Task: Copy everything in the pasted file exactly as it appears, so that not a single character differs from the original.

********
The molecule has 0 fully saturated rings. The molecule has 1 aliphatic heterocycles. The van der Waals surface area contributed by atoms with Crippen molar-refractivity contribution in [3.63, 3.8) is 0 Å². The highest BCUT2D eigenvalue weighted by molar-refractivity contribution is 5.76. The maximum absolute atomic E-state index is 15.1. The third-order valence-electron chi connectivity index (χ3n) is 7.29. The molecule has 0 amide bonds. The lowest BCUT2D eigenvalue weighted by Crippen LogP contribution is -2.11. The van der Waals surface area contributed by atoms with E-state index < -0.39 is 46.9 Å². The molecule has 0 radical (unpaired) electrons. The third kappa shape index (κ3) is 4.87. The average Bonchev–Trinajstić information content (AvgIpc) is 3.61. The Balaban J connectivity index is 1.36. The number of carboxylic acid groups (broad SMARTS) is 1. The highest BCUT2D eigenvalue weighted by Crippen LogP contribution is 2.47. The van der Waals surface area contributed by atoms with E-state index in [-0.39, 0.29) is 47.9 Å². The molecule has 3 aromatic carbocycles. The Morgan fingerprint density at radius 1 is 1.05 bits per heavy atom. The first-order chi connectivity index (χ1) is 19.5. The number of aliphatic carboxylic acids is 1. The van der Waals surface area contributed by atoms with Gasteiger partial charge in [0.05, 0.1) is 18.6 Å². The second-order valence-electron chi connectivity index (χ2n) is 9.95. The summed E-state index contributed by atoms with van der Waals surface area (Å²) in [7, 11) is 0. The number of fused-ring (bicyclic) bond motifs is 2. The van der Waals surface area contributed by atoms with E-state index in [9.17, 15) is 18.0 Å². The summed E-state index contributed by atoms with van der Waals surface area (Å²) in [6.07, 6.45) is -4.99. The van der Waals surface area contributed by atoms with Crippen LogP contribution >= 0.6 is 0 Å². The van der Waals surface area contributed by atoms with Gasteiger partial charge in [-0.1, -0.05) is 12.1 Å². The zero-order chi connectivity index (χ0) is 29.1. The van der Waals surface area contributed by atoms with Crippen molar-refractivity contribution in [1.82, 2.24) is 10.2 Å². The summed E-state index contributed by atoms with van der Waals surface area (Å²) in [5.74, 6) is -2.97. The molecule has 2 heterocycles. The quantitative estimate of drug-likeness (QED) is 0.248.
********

The molecule has 0 fully saturated rings. The molecule has 1 aliphatic heterocycles. The van der Waals surface area contributed by atoms with Crippen molar-refractivity contribution in [3.63, 3.8) is 0 Å². The highest BCUT2D eigenvalue weighted by molar-refractivity contribution is 5.76. The maximum absolute atomic E-state index is 15.1. The third-order valence-electron chi connectivity index (χ3n) is 7.29. The molecule has 0 amide bonds. The lowest BCUT2D eigenvalue weighted by Crippen LogP contribution is -2.11. The van der Waals surface area contributed by atoms with E-state index < -0.39 is 46.9 Å². The molecule has 0 radical (unpaired) electrons. The third kappa shape index (κ3) is 4.87. The average Bonchev–Trinajstić information content (AvgIpc) is 3.61. The Balaban J connectivity index is 1.36. The number of carboxylic acid groups (broad SMARTS) is 1. The highest BCUT2D eigenvalue weighted by Crippen LogP contribution is 2.47. The van der Waals surface area contributed by atoms with E-state index in [-0.39, 0.29) is 47.9 Å². The molecule has 3 aromatic carbocycles. The Morgan fingerprint density at radius 1 is 1.05 bits per heavy atom. The first-order chi connectivity index (χ1) is 19.5. The number of aliphatic carboxylic acids is 1. The van der Waals surface area contributed by atoms with Gasteiger partial charge in [0.05, 0.1) is 18.6 Å². The second-order valence-electron chi connectivity index (χ2n) is 9.95. The summed E-state index contributed by atoms with van der Waals surface area (Å²) in [7, 11) is 0. The number of fused-ring (bicyclic) bond motifs is 2. The van der Waals surface area contributed by atoms with E-state index in [9.17, 15) is 18.0 Å². The summed E-state index contributed by atoms with van der Waals surface area (Å²) in [6.07, 6.45) is -4.99. The van der Waals surface area contributed by atoms with Crippen LogP contribution >= 0.6 is 0 Å². The van der Waals surface area contributed by atoms with Gasteiger partial charge in [-0.1, -0.05) is 12.1 Å². The zero-order chi connectivity index (χ0) is 29.1. The van der Waals surface area contributed by atoms with Crippen molar-refractivity contribution in [1.82, 2.24) is 10.2 Å². The summed E-state index contributed by atoms with van der Waals surface area (Å²) in [5.74, 6) is -2.97. The molecule has 2 heterocycles. The quantitative estimate of drug-likeness (QED) is 0.248.